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  11. johnsonmike says:

    Mike – you can make guesses about what the voting delegates who made the selection were thinking. But there is no way HQ or the leadership can influence those 60 people which was Labour’s accusation.

    Ele I don’t give any credence to Labour’s accusation. Labour are a bit rich. Hardly any of their electorates have any real say in selections.

    But the good 60 National folk of Epsom will have thought long and shewdly about what they wanted. I suspect Cactus Kate is correct when she says Aaron was misled about his chances by one or three too many of the 60, the way he fell in the home straight.

    I doubt your National machine is unhappy about the result either. They’ll be hoping for two or three Act MPs voting for John Key and Co in the House. Though why they would want to have anything to do with such a bunch of fruit loops escapes me, especially as it looks likely National will win more than 50 per cent of the vote this time — the first time any party has managed that since Sid Holland and National did it in 1951.

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  12. Andrei says:

    But there is no way HQ or the leadership can influence those 60 people which was Labour’s accusation.

    Now Ele, while it is absolutely true that National’s method of selecting candidates for electorate seats is far better than Labour’s, you can’t really expect us to believe that the party hierarchy doesn’t have ways to make its views known to at least some faithful key delegates who will lobby on their behalf.

    And of course nobody will be falling over with surprise if Paul Goldsmith finds himself entering Parliament as a List MP, a suitably high ranking on the List having already been negotiated.

    Nobody’s that wet are wet behind the ears surely that they will swallow that – well maybe Labour voters are come to think of it.

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  13. homepaddock says:

    “I doubt your National machine is unhappy about the result either. ”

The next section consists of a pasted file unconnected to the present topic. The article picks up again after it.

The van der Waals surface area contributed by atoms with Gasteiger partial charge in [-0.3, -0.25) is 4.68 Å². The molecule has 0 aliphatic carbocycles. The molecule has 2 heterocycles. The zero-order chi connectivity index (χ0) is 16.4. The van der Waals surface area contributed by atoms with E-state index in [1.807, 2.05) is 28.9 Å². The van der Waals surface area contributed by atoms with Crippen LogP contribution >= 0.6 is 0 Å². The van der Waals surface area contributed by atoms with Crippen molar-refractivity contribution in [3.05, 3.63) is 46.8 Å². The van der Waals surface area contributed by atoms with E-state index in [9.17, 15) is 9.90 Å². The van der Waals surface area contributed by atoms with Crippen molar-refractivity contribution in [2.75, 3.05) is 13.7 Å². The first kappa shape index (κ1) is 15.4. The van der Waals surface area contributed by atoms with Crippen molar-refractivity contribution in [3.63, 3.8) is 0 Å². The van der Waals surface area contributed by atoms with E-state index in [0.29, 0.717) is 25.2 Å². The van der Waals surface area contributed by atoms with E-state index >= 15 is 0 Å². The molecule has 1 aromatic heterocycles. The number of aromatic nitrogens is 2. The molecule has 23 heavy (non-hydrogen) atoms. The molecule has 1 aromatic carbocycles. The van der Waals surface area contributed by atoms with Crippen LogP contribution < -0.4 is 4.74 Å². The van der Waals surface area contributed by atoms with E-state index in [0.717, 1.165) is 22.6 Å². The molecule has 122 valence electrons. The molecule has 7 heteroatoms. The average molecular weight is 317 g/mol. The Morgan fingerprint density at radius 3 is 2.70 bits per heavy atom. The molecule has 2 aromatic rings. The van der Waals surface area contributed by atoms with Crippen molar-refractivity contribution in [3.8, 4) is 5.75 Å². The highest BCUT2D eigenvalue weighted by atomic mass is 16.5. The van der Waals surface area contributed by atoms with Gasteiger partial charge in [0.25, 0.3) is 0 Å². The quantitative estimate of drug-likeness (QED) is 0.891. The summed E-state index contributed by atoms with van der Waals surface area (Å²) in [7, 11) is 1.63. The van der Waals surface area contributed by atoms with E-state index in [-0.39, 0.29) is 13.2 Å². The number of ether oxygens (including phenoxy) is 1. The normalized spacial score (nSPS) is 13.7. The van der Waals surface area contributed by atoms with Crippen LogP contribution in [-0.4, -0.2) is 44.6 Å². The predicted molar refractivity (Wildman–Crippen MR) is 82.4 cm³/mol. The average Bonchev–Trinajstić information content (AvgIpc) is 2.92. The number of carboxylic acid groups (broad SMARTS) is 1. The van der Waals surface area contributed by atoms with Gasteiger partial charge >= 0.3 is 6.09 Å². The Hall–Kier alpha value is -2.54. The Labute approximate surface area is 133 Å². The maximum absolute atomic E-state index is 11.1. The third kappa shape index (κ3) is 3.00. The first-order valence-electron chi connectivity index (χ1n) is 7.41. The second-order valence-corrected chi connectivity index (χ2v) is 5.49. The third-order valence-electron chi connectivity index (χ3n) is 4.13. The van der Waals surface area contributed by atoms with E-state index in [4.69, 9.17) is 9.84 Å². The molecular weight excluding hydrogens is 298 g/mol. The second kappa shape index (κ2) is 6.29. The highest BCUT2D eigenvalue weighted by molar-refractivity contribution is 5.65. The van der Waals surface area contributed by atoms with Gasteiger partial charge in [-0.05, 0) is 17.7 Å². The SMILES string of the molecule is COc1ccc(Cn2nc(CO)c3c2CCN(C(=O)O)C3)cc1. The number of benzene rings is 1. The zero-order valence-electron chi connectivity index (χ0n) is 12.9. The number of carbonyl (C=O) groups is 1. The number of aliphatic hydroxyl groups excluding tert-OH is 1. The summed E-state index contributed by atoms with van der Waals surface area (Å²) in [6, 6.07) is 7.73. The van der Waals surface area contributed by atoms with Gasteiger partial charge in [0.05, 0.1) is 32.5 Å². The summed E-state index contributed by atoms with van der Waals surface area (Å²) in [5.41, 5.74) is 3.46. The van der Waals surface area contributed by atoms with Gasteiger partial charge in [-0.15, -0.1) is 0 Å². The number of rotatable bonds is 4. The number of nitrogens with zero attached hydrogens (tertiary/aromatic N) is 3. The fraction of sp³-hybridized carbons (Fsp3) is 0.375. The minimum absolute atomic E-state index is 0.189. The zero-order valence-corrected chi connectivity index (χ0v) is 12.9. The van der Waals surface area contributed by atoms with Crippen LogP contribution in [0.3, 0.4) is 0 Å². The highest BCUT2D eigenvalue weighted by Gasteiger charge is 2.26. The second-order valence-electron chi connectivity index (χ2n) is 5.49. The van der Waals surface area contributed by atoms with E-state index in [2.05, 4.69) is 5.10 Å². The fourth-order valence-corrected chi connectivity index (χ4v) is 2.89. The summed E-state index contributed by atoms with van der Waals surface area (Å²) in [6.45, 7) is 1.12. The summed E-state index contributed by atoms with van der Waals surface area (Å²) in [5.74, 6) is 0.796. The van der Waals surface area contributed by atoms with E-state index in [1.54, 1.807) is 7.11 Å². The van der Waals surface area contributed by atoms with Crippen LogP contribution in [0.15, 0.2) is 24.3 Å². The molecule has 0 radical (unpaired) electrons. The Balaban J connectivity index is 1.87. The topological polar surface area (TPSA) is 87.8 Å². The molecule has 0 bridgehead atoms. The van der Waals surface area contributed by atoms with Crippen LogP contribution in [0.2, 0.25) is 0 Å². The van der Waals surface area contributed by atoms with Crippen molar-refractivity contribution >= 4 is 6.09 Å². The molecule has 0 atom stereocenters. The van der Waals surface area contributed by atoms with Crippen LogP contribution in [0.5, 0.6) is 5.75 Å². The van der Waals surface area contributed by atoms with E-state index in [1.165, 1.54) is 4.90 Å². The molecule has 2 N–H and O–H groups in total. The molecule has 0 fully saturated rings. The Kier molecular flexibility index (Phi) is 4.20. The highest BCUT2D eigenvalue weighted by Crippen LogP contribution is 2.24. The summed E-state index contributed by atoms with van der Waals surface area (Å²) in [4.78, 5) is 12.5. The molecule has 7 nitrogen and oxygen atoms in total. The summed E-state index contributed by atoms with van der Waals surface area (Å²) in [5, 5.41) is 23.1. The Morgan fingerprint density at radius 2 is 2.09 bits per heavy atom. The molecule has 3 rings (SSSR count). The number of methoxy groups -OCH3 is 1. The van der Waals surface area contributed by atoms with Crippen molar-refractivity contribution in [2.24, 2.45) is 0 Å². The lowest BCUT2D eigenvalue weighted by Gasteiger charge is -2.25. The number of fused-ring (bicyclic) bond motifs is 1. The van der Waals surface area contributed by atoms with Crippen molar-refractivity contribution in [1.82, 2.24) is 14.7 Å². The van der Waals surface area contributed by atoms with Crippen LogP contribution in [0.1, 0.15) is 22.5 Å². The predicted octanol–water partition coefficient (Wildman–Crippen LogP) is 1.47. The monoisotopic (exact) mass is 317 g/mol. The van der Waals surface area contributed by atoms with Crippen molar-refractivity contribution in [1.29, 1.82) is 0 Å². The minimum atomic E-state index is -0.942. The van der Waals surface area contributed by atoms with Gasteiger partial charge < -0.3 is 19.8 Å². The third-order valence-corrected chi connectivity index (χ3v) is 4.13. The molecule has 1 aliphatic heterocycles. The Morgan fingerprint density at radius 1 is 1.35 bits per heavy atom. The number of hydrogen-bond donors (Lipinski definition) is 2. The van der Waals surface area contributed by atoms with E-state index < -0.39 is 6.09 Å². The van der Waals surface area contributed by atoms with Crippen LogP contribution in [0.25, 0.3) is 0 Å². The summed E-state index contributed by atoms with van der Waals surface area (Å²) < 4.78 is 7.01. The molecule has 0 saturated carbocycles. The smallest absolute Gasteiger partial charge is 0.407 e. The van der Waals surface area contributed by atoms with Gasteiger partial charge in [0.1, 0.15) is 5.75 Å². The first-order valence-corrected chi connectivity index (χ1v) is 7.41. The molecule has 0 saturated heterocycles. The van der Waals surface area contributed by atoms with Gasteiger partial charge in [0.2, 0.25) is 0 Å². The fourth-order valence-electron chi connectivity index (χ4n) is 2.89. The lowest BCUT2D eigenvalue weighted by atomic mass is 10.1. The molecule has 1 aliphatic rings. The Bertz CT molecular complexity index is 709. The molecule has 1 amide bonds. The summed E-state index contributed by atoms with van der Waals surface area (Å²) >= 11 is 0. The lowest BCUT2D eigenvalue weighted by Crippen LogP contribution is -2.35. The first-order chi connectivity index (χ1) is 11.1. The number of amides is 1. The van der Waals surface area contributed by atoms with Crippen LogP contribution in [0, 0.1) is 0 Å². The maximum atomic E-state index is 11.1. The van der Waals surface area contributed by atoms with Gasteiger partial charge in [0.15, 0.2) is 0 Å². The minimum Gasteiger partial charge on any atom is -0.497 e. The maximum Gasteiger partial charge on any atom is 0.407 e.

I don’t think anyone would have been unhappy with Aaron either.

    “you can’t really expect us to believe that the party hierarchy doesn’t have ways to make its views known to at least some faithful key delegates who will lobby on their behalf.”

    The delgates are slected by members and have to have been members for at elast 6 months; someone could lobby but that’s likely to acheive the opposite.

    Whether the candidate is seeking an electorate or list seat the party would want the one who’d be best in parliament.

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  14. Andrei says:

    Whether the candidate is seeking an electorate or list seat the party would want the one who’d be best in parliament.

    Best, best …………….?

    Best for who? The party machine or the poor mugs who put them there?

    Two elections ago I went to a “meet the candidates” thingy in a church hall. All the no hoper parties were there with their eager people each promoting their lost cause. Labour was there as their arrogant prat confident in his re-election but also with his insurance policy i.e. a high list position sneering at anybody who dared ask a question implicitly critical of his Government.

    But where was the National Candidate? A list MP with a high enough position on the list to guarantee a continued place at the trough. Conspicuously not there! At a fricking mayoral reception.

    And why not?

    Why spend your evening in a cold church hall filled with smelly peasants when you can enjoy wine and canapes with the local establishment and assorted minor glitterati.

    So I go into the school hall a few weeks later and to be truthful wonder why I bother – its a done deal both of these unpleasant people, neither of whom I’d welcome in my home, are going back to the hallowed halls of power, regardless of what box I tick.

    It’s was done deal, worked out by committees long before I wasted my evening “meeting the candidates”

    What a crock

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  15. johnsonmike says:

    Whether the candidate is seeking an electorate or list seat the party would want the one who’d be best in parliament.

    National has done these kinds of deals since MMP came in. Richard Pebble won Wellington Central thanks to a deal with National. Peter Dunne has remained in Parliament since 1996 because of deals with National. Rodney Hide won Epsom because of a deal with National.

    Richard Worth was an appalling, lazy, inept MP, a disgrace to the seat that once selected the likes of Douglas Graham and Allan Highet.

    Aaron Bhatnagar would be more effective in Parliament than Goldsmith and he likely would have won the seat, because he wanted to and would have campaigned like hell for it.

    Goldsmith was selected because he did not want to win the seat, he will not campaign for it, and he expects a high list placing to get him into the House anyway.

    I just hope he proves a better performer than Richard Worthless was.

    Like